Car owners warned to wrap keys in tinfoil to stop hi-tech thieves

Rob Waugh

Experts have come up with a way to protect car keys after a spate of thefts using wireless key technology – wrapping them in tin foil.

There’s a serious reason: it can block thieves using radio devices to ‘read’ your car key from outside your home.

Cybersecurity expert and ex-FBI agent Holly Hubert of GlobalSecurityIQ said, ‘Although it’s not ideal, it is the most inexpensive way.

‘The cyber threat is so dynamic and ever changing, it’s hard for consumers to keep up.’

So-called ‘relay thefts’ are on the rise in the UK, police and experts have warned.

MORE: Donald Trump ‘confident’ North Korea will denuclearise
MORE: Babies conceived during winter sex are less likely to struggle with their weight

Thieves use ‘relay boxes’ to pick up a signal from the keys, and then use that to open cars.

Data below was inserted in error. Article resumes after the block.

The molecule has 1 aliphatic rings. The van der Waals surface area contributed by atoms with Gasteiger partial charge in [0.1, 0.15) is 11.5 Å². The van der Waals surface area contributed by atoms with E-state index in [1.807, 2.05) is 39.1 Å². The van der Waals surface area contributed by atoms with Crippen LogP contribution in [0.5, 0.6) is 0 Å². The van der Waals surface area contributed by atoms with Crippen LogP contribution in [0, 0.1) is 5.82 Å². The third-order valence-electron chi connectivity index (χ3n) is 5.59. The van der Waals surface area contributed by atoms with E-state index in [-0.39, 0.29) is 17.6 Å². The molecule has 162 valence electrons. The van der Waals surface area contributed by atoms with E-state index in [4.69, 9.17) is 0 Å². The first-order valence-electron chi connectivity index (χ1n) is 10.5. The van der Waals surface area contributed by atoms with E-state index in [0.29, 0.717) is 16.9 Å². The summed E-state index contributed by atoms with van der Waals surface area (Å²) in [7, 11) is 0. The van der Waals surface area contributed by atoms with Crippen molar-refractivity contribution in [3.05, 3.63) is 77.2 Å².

‘Relay boxes’ are sold online, and are designed to receive a signal from the car key inside a house and then transfer the signal to a second box next to the car.

The key to stopping such attacks is to create a ‘faraday cage’, which blocks electromagnetic signals – either by using foil, or devices such as fridges.

Experts advise homeowners to ensure your key is stored in a metal-lined container to stop thieves picking up the signal.

Police also say that you should keep your keys well away from the front of the house, as if they are by the front door it will very easy for thieves to pick up.